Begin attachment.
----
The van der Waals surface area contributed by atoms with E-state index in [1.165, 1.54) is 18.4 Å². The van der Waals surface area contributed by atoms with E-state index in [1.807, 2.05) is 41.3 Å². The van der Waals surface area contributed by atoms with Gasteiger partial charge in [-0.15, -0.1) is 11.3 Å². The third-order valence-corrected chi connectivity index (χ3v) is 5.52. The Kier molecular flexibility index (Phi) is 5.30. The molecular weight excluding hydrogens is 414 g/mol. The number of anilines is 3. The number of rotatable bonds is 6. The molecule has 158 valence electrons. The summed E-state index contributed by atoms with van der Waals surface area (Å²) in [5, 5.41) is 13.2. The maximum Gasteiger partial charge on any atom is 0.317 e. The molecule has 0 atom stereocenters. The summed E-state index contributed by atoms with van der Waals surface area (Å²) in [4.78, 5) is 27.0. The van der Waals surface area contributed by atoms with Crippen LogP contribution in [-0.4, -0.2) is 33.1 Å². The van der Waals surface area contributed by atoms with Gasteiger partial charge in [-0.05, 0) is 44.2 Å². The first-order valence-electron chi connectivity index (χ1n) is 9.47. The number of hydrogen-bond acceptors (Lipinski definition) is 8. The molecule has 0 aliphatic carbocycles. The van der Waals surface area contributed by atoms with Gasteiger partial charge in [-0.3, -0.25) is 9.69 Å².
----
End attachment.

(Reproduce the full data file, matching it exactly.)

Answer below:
The van der Waals surface area contributed by atoms with E-state index in [1.165, 1.54) is 18.4 Å². The van der Waals surface area contributed by atoms with E-state index in [1.807, 2.05) is 41.3 Å². The van der Waals surface area contributed by atoms with Gasteiger partial charge in [-0.15, -0.1) is 11.3 Å². The third-order valence-corrected chi connectivity index (χ3v) is 5.52. The Kier molecular flexibility index (Phi) is 5.30. The molecular weight excluding hydrogens is 414 g/mol. The number of anilines is 3. The number of rotatable bonds is 6. The molecule has 158 valence electrons. The summed E-state index contributed by atoms with van der Waals surface area (Å²) in [5, 5.41) is 13.2. The maximum Gasteiger partial charge on any atom is 0.317 e. The molecule has 0 atom stereocenters. The summed E-state index contributed by atoms with van der Waals surface area (Å²) in [4.78, 5) is 27.0. The van der Waals surface area contributed by atoms with Crippen LogP contribution in [-0.4, -0.2) is 33.1 Å². The van der Waals surface area contributed by atoms with Gasteiger partial charge in [-0.05, 0) is 44.2 Å². The first-order valence-electron chi connectivity index (χ1n) is 9.47. The number of hydrogen-bond acceptors (Lipinski definition) is 8. The molecule has 0 aliphatic carbocycles. The van der Waals surface area contributed by atoms with Gasteiger partial charge in [-0.3, -0.25) is 9.69 Å².